Ghoulish Black Secrets Finally Exposed
What follows is a small exerpt from the explosive new book Inside the Royal Black Institution that blows the lid on the highly secretive Black Knights:
When most people see the symbol of the skull and cross-bones they immediately associate it with secret societies, toxic substances or black-flagged pirate ships. With all three they are generally identified with death or the threat of death. The black flag of the pirates with the skull and cross-bones (which flew from their ships) was known as the “Jolly Roger.” It carried sinister connotations to the sea-farer, representing the possibility of death if the demands of these ocean-mutineers were not adhered to. The fearsome reputation of the flag was so real that it was common that the mere flying of the Jolly Roger flag on a pirate ship was enough to intimidate the crew of the targeted vessel into surrender without even firing a shot. The symbol has also come to be associated with hazardous liquids. It is universally used to warn people that they are dealing with a dangerous or deadly substance. Nevertheless, our main interest is its use and meaning within secret societies, and especially the Royal Black Institution.
A few years ago Tony Gray wrote a critical examination of the Loyal Orders appropriately named The Orange Order. In it he records an enlightening discussion with the then Imperial Grand Registrar of the Royal Black Institution, Alex Cushnie, in which the Registrar explains the use of the skull and cross-bones by the Institution. In the discourse he doubtless revealed more truth than he intended:
Gray asked “Why the skull and cross-bones?”
“We’re a black institution,” said the Grand Registrar. “We’re in mourning.”
“For whom?” asked Gray.
“Joseph” said the Grand Registrar.
Gray writes: “fighting back the urge to ask ‘Joseph who?’ I waited and was rewarded.”
“When Joseph was sold into slavery in Egypt,” he said, “he was given up for dead, and it’s because of that we’re in mourning.”
An understandably perplexed Gray concludes, “I did not seek further elucidation.”
In this interview the Black Grand Registrar reveals much about the actual nature of the Royal Black and its very reason for existence. In essence, he admits that it is a secret Order that is immersed in the accoutrements of death. He admits that it is a society that is in a continual state of mourning. Take away the mourning and the Black loses its identity. It is an Order that proudly parades the symbols of death as an outward representation of its inward beliefs and spiritual psyche.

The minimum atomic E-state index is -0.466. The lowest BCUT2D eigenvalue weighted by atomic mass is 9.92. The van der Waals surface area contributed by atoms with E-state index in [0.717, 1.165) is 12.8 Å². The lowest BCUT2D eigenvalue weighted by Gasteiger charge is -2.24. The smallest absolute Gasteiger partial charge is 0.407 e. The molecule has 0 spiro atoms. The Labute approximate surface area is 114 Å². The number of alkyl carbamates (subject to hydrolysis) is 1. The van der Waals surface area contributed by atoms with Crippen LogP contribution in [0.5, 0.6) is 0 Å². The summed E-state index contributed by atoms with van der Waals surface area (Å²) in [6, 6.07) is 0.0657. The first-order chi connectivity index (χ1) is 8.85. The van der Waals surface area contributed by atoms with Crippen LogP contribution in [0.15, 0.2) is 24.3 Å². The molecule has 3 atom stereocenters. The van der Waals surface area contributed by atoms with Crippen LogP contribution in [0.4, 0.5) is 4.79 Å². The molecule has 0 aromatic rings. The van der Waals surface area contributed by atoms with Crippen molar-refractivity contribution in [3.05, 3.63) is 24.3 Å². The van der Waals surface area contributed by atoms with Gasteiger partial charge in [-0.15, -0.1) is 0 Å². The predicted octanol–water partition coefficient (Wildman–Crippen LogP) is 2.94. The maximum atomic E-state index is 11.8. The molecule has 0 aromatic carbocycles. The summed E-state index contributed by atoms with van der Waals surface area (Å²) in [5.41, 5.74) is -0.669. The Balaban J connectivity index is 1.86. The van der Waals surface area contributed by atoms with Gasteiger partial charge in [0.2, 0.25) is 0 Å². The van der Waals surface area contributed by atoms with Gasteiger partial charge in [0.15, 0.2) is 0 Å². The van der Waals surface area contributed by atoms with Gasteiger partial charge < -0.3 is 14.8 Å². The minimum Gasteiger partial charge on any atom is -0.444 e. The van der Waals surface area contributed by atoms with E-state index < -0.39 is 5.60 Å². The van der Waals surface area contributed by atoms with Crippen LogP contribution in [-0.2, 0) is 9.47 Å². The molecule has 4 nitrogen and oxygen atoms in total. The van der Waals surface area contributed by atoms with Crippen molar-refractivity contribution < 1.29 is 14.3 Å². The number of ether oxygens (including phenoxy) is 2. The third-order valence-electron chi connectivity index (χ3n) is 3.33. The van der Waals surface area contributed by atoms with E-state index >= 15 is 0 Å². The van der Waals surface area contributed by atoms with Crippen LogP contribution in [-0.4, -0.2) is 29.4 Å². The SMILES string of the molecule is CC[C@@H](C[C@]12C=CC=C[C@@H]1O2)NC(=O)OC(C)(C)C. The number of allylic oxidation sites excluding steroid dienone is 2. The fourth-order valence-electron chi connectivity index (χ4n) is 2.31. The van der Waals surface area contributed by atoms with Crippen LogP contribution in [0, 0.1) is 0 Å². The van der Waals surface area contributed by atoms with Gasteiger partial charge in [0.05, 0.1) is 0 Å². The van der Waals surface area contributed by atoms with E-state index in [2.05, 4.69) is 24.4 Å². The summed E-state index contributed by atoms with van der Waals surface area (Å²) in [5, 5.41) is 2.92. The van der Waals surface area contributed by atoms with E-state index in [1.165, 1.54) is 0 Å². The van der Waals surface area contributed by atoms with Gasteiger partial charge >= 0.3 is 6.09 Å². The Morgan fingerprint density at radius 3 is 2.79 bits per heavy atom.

The skull and cross-bones is indeed one of the most prominent, yet distasteful, symbols within the Royal Black Institution. Whilst this symbol is universally accepted as a symbol of death, its significance within the Black is hidden beneath a shroud of secrecy and mystery. The skull and cross-bones is not merely a Black emblem but is an important exhibit used in its ritual initiations and in certain secret formal gatherings to lay stress upon, or represent secret esoteric teaching. In probably one of the most shocking practices existing within the Loyal Orders, the candidate entering the first degree of the Black – the Royal Black degree – is met with a display of human remains. There, before him, sits an actual human skull and bones amidst a gathering of sober Black brethren. As the entrant views the human skull he is solemnly instructed on the teaching of the Black on death, the resurrection and eternity.
The address declares, “Shortly before Joseph died he made his brethren take a vow that they would carry up his bones to the Promised Land. These are not the bones of Joseph, but they are the nearest representation we can get. You can see they are human bones. To the outside world they are known as the skull and cross-bones but to us they are known as the Black Knights crest. They are symbolic and emblematic of mortality. Death may come and seize the mortal tenement of the soul, shrouding it in the coffin, mouldering it in the dust – the soul still lives on. Thus when a Sir Knight receives the summons to appear before the Grand Lodge above he gets the going pass for the Tyler of eternity.”
And continues, “What is this world but the tyling room of heaven, what is death but the door to that eternal lodge room where our Great Grand Master and departed brethren are waiting to receive us with songs of joy and victory. These emblems of mortality, how forcibly do they serve to remind us of the state to which we are all fast hastening. Once animated, like any of us, they have ceased to act or think, their vital energies have fled. Their powers of life have discontinued their operations, all is now dark. Thus when the sands of life have run and our frail and mortal bodies like these mementos become sepulchral dust and ashes, our disembodied spirits may soar aloft to those regions above wherein dwelleth life, light and immortality for ever and ever more.”